Nigeria-China-Flags
pre-paid-meter
NERC has stated it will safeguard Nigeria’s future meter manufacturing with protectionist regulations. Pic credits: EnergyMixReport

In West Africa, the national coordinator and CEO of the Nigeria-China Business Council, Matthew Onwekwe confirmed that the council is intensifying its efforts to increase foreign investments into Nigeria for the manufacture of prepaid meters.

During a press briefing this week held in Nigeria’s capital Abuja, Onwekwe explained that there are some Chinese investors actively engaged in the manufacturing of prepaid electricity meters in Nigeria.

However, earlier this year, the National Assembly sought to enforce the National Content Act in the power sector by directing various Electricity distribution companies to partner with local meter manufacturers with the view to providing prepaid meters to electricity consumers in the country.

Attracting Chinese manufacturing for prepaid meters

Onwekwe commented: “We have invited a lot of investors from China who are here today. The Council has met and discussed with the Nigerian Electricity Regulatory Commission (NERC) and the Ministry of Power and agreed that we must intensify our efforts to bring investments into that sector by getting people to establish factories where prepaid meters will be manufactured.”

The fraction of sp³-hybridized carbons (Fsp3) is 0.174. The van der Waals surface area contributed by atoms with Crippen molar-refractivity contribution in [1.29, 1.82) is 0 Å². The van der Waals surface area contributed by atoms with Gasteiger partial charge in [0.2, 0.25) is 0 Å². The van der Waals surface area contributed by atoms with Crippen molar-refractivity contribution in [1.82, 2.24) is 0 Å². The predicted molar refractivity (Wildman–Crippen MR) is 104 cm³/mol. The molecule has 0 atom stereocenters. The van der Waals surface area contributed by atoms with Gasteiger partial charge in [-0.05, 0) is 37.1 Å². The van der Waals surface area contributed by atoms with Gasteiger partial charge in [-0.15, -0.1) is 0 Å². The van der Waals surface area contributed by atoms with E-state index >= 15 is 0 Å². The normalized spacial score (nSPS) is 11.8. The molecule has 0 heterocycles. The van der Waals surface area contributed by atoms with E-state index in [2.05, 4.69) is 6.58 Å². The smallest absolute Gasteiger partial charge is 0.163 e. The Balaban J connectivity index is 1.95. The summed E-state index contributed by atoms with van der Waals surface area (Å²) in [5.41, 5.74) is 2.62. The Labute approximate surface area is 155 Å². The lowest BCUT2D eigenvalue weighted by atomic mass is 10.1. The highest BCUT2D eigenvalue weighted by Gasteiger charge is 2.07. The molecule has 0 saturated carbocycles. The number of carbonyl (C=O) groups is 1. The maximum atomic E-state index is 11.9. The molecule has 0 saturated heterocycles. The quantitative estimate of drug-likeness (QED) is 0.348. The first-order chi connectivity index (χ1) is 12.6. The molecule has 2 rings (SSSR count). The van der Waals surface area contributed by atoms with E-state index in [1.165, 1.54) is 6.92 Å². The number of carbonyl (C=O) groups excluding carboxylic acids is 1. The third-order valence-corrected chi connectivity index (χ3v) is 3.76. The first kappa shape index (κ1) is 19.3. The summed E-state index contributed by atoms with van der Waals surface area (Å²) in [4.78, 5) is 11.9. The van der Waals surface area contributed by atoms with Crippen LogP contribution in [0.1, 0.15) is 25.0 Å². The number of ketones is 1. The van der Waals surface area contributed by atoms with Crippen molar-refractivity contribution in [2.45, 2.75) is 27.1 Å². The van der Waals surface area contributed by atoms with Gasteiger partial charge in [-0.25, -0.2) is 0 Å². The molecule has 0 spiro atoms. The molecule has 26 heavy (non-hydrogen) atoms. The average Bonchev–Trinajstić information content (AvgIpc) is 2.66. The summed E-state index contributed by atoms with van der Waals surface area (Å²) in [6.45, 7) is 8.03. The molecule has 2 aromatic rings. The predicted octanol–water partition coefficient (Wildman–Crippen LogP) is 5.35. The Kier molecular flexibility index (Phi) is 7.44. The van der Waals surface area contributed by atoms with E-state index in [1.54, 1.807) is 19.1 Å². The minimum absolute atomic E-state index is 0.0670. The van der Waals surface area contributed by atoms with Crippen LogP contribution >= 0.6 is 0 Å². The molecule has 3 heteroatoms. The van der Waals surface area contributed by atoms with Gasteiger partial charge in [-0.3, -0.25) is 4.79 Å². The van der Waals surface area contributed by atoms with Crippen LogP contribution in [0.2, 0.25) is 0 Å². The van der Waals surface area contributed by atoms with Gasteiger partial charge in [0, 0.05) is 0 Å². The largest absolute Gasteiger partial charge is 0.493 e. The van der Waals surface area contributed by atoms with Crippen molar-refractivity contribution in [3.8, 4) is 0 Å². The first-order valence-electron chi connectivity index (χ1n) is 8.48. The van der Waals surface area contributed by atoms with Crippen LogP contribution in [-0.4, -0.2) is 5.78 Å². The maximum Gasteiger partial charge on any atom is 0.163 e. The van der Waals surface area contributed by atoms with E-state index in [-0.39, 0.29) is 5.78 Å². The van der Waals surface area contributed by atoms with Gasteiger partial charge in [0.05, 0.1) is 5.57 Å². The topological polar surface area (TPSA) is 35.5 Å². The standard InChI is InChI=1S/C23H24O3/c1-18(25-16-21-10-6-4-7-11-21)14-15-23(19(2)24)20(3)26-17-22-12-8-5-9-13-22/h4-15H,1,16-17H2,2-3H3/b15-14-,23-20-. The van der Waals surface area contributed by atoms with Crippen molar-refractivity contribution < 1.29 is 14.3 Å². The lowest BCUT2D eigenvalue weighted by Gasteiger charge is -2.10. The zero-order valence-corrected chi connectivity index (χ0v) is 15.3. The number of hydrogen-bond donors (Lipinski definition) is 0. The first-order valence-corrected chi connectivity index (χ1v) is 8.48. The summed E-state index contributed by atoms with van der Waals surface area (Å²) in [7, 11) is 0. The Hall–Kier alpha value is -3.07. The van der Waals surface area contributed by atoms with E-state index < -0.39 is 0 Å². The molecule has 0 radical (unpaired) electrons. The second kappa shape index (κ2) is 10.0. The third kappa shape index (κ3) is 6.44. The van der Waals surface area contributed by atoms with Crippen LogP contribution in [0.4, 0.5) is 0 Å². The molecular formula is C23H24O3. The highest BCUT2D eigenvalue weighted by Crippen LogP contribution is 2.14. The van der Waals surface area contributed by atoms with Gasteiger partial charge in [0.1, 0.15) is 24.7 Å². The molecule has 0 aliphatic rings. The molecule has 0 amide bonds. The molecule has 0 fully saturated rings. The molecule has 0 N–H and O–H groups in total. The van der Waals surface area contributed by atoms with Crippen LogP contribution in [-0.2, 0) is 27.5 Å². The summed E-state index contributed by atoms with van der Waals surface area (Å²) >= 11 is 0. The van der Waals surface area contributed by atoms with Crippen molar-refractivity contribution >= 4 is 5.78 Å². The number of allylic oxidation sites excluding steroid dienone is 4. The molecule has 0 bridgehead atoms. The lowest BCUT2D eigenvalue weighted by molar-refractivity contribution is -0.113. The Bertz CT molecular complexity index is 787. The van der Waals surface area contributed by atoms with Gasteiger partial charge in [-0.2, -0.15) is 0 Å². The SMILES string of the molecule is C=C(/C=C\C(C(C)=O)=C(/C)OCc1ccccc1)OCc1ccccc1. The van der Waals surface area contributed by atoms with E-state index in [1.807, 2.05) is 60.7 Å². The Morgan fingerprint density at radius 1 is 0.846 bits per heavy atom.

The Council has made progress into in-country manufacturing of electricity meters for Nigeria’s power sector, and NERC has provided its assurance on safeguarding such efforts with protectionist regulations.

Onwekwe explained that: “We are now talking to partners to bring home their expertise and manufacture made-in-Nigeria products, fit for global consumption.”

He added: “If NERC will maintain this, it will encourage people to go into manufacturing of meters in-country, instead of importing in the way that Skyrun does at the Calabar Free Trade Zone.”

Correcting trade imbalances of the past

He explained that in 2009 when the council was established under the Ministry of Industry, Trade and Investment, the level of trade between the two countries was not ideal and it was decided to address the imbalance in trade relations.

Onwekwe concluded: “Over the past six years, the council has nurtured bilateral trade relations between Nigeria and China, in efforts to turn the tide from $2.7 billion in favour of China and $700 million in favour of Nigeria to where it stands today at $13 billion and $10.5 billion in favour of these trading partners respectively.”